In Remembrance of Professor Seok In Huang
Professor Michitaro Urakawa
(Research Staff, Faculty of Law)
(on 6 August 2014)
As chairman of the Japanese Sports Law Association, I participated in the f ifth Asian Sports Law Association Conference held at the Capital University of Physical Education and Sports in Beijing at the end of September 2013. It was at that time that I heard from Professor Kee Young Yeun of Dongguk University in South Korea that Professor Seok In Huang had passed away on August 16, 2013.
Having learned the news of Prof. Huang’s death in an unexpected place, I was struck by deep sadness brought on by my memories of his friendship on a personal level that spanned many years and his kindness in teaching me to be a proper researcher. At the same time, I was full of emotion that we had lost such a significant figure, one who had been a link between the law associations of Japan and South Korea.
I first met Prof. Huang when I was studying under Professor Erwin Deutsch of the Faculty of Law at Göttingen University as an Alexander von Humboldt Foundation scholar. Prof. Huang graduated with a Doctor of Laws after studying at the University of Cologne in Germany. As such, he had many friends in the German Law Association, while also being very close with Prof. Deutsch, and paid frequent visits to Göttingen.
For the next 30 years or so, from his graduation until the time we spoke by phone last year, when he sounded as healthy as ever, I met him in South Korea, Japan, and Germany, and he not only taught me about civil law but also offered guidance in conducting research.
As he himself said, he was present at his university office every day, and it was a matter of course for him to continue working until midnight even at home. When any kind of question arose, he would lose no time in finding the answer. Indeed, I often received sudden international calls from South Korea early in the morning or late at night. I can still hear his voice, with its unique intonation saying, “Mr. Urakawa. This is Huang. I’m… I’m now researching a particular matter. Are there any documents relating to this in Japan?” He would often start our conversations in this way.
His research involved comparisons of the legal systems of South Korea, Japan, and Germany in various fields of civil law, and his network included many Japanese researchers, such as the late Professor Zentaro Kitagawa of Kyoto University. He also frequently visited Waseda University and had a deep friendship with my own teacher, Professor Shoji Shinozuka, as well. I remember him delivering a report on “Jeonse Rights” at the comparative law research institute .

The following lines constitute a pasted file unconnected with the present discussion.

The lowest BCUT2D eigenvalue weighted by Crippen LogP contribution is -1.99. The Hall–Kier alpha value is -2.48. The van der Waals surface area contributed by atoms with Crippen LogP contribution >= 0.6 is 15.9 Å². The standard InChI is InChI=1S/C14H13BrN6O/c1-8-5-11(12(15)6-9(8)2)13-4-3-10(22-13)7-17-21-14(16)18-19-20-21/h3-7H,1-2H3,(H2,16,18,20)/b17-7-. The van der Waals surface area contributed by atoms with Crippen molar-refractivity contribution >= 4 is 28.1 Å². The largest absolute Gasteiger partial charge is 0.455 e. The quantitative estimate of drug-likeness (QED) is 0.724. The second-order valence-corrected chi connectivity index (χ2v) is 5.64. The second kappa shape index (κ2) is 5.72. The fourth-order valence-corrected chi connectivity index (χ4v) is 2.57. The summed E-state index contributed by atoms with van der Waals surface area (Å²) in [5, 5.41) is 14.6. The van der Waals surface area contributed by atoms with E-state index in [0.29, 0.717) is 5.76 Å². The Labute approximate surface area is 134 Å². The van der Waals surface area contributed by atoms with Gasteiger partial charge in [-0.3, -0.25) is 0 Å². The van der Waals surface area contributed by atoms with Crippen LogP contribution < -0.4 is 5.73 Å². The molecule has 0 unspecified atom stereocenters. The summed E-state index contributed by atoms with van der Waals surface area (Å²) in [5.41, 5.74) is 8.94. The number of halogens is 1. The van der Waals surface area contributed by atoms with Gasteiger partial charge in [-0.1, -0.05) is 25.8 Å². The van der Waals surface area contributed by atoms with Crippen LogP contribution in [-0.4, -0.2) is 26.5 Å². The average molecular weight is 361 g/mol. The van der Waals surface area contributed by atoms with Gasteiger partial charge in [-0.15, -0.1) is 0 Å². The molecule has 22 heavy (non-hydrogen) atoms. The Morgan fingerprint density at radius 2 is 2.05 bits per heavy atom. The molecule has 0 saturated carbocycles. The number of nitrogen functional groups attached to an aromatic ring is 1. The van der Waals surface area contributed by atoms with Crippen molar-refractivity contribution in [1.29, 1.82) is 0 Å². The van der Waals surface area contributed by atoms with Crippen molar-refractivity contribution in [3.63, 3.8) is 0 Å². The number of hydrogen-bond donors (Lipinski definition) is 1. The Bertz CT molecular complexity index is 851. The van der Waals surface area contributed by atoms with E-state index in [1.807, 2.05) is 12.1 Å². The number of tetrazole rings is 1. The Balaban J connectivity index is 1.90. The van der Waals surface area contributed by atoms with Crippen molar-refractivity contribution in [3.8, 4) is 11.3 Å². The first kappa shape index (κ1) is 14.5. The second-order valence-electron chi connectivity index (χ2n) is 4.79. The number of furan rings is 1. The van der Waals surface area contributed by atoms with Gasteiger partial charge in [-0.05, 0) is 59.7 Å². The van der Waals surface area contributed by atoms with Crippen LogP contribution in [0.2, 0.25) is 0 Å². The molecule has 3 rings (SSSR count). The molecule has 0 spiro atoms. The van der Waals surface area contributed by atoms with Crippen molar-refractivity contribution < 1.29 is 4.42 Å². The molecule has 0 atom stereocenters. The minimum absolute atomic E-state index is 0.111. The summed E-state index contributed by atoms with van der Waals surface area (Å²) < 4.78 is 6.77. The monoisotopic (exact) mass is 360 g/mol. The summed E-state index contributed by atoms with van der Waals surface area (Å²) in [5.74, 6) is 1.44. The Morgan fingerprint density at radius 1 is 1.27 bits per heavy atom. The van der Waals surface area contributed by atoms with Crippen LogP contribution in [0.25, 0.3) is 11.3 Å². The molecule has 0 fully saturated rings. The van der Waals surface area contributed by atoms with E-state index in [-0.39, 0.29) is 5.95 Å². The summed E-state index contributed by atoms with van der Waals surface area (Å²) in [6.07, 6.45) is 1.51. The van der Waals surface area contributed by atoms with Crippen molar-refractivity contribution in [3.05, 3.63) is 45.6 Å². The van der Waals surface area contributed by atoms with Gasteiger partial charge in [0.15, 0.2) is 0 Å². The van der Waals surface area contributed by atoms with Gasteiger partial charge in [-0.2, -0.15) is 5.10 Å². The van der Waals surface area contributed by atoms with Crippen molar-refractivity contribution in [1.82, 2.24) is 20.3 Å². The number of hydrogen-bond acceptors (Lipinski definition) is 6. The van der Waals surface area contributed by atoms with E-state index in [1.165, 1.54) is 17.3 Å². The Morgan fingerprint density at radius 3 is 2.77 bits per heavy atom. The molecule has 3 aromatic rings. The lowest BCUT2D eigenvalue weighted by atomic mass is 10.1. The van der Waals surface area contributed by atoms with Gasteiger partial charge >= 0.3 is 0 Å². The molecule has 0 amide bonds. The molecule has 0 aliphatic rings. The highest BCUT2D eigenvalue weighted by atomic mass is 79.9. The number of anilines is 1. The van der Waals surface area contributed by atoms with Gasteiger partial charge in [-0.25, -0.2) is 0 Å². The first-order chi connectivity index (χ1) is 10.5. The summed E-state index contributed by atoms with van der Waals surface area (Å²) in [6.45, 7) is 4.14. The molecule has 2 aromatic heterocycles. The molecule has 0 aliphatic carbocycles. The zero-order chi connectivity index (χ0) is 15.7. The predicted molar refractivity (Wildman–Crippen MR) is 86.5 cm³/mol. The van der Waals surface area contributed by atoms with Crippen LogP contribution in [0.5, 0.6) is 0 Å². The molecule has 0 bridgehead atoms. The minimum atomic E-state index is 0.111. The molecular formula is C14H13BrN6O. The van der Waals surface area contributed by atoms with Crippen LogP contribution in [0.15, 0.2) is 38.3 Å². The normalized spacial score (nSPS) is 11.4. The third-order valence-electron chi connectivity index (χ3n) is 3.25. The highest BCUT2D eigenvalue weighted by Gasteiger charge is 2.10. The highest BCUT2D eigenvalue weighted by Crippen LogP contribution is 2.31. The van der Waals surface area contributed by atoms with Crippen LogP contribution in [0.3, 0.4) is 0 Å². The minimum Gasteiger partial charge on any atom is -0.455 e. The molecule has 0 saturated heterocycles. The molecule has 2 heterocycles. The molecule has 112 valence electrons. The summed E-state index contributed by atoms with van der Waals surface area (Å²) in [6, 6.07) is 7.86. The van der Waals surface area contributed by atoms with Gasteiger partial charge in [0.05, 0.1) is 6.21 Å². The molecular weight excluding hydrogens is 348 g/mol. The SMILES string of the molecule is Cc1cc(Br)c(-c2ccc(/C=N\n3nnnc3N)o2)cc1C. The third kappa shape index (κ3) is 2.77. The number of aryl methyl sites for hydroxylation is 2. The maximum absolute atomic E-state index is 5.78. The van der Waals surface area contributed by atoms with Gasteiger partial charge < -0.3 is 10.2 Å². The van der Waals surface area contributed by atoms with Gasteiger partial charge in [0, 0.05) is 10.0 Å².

Now that he has passed away, I wish that I had asked this teacher, who established the basis of South Korean civil law after the war, who trained many excellent researchers, and who had a profound knowledge of economic, intellectual property, and agricultural law, to give many more lectures on South Korean law.
In addition to his death being a loss for the field of South Korean civil law, the fact that we have lost such an important individual as Prof. Huang is also a huge blow for both Japanese and South Korean law associations, given the current difficulties in mutual understanding between our two countries. We are obliged to try to fill the void he leaves behind. I will remember his teachings and do my best to promote exchanges between the law associations of Japan and South Korea.
I would like to pray from the bottom of my heart for Prof. Seok In Huang’s soul to rest in peace.
Brief Personal History of Professor Seok In Huang
1929: Born in Pyongyang
1960: Graduated with a Master’s degree in law from the University of Seoul Graduate School
1967: Graduated with a Doctor of Laws from the University of Cologne in Germany
1968: Tenured as an associate professor at the School of Law, University of Seoul, serving there as a professor until his retirement in 1995. During this period, he served as the chairman of the University of Seoul Law Research Institute, chairman of the South Korean Civil Law Association, chairman of the South Korean and German Law Association, chief director of the East Culture Research Institute, chairman of the South Korean Agricultural Law Association, committee member on various government committees, committee member on the bar examination committee, and other positions.
1998: Inducted as a member of National Academy of Sciences of the Republic of Korea, which is equivalent to the Japan Academy in Japan
Note: At the time of writing, I was provided with documents regarding Prof. Huang’s personal history and achievements by Prof. Yeun of Dongguk University (South Korea).